8th Circuit USCA Rules Insurance Company Does Not Have to Pay MO City’s Policy Claim 

The Eighth Circuit Court of Appeals filed an opinion on February 12, 2024, in the case of Mt. Hawley Insurance Company v. City of Richmond Heights which upheld the insurer’s denial of coverage and dismissing all counterclaims by the City of Richmond Heights. Richmond Heights was seeking coverage for tax revenue lost due to COVID -19 closures under a commercial policy held through Mt. Hawley Insurance Company. The claim was denied by the insurance company, which was seeking a ruling stating the company was not obligated to cover such losses. The US District Court for the Eastern District of Missouri dismissed all counterclaims, refused requests to amend two of the counterclaims, and granted declaratory judgment to Mt Hawley.

Richmond Heights’ policy was to protect against losses of income including sales tax revenue. During the COVID-19 pandemic, shutdowns caused the city to lose revenue from sales tax, which they filed a claim for. Citing the policy requirement of “direct physical loss of or damage to property”, Mt Hawley denied the claim, leading to the initial court filing. Richmond Heights then made counterclaims relating to breach of contract, vexatious refusal to pay, fraudulent inducement and misrepresentation, and breach of fiduciary duty. After the Court initially dismissed the claims, the City appealed, claiming under the Additional Covered Property Endorsement (ACPE), the need for physical damage was eliminated.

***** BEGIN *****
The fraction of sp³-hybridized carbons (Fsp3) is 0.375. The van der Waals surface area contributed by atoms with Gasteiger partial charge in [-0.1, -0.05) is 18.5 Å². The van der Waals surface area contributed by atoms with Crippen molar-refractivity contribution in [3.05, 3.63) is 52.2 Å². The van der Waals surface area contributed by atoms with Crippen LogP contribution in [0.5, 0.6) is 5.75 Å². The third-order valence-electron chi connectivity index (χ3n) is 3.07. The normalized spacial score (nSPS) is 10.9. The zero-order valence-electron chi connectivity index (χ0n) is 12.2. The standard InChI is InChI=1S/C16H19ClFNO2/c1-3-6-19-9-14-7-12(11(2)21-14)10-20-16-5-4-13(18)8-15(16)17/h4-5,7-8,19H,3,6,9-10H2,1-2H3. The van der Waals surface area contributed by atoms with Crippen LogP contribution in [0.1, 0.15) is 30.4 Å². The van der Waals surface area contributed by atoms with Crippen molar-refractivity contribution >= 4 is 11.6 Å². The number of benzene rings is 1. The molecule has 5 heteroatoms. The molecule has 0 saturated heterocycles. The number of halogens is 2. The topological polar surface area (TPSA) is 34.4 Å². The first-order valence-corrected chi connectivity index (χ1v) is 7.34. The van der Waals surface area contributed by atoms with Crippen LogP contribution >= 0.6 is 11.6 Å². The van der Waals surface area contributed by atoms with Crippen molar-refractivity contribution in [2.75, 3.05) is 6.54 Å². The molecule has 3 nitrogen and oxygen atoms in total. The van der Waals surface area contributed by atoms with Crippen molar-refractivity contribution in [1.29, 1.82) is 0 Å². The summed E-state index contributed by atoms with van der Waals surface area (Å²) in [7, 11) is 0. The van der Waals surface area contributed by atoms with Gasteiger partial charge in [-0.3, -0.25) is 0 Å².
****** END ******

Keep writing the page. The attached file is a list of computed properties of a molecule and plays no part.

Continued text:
The Court of Appeals affirmed the District Court ruling, noting that the proposed reading by the City would create a conflict between the original policy provisions and the ACPE provisions which would create an interpretation that would make certain portions of the policy meaningless. On the question of amending the complaints, the Court noted that in cases in the Sixth and Eleventh Circuits, similar cases fell short of their claims due to the fact that a lack of usability, such as the COVID-19 shutdowns, did not constitute a physical loss as required by insurance, again upholding the District Court’s findings. The Appeals Court also noted that since many of the counterclaims could not be separated from the initial claim, they could not be pursued.

Taxpayers should be aware of situations like this and how it may impact their liabilities. When reviewing contracts or policy, it is important to fully understand and agree to all parts, especially those that seem contradictory or like they may override other portions. In addition to local jurisdictions, taxpayers may want to do as the Court did here and look at how nearby authorities have interpreted similar claims to ensure they have a complete awareness of real-life applications of the laws, policies, and/or contracts they deal with. (Mt. Hawley Ins. Co. v. City of Richmond Heights; US Court of Appeals for the Eighth District Case No. 23-1701, Decision filed February 12, 2024)

Posted on February 27, 2024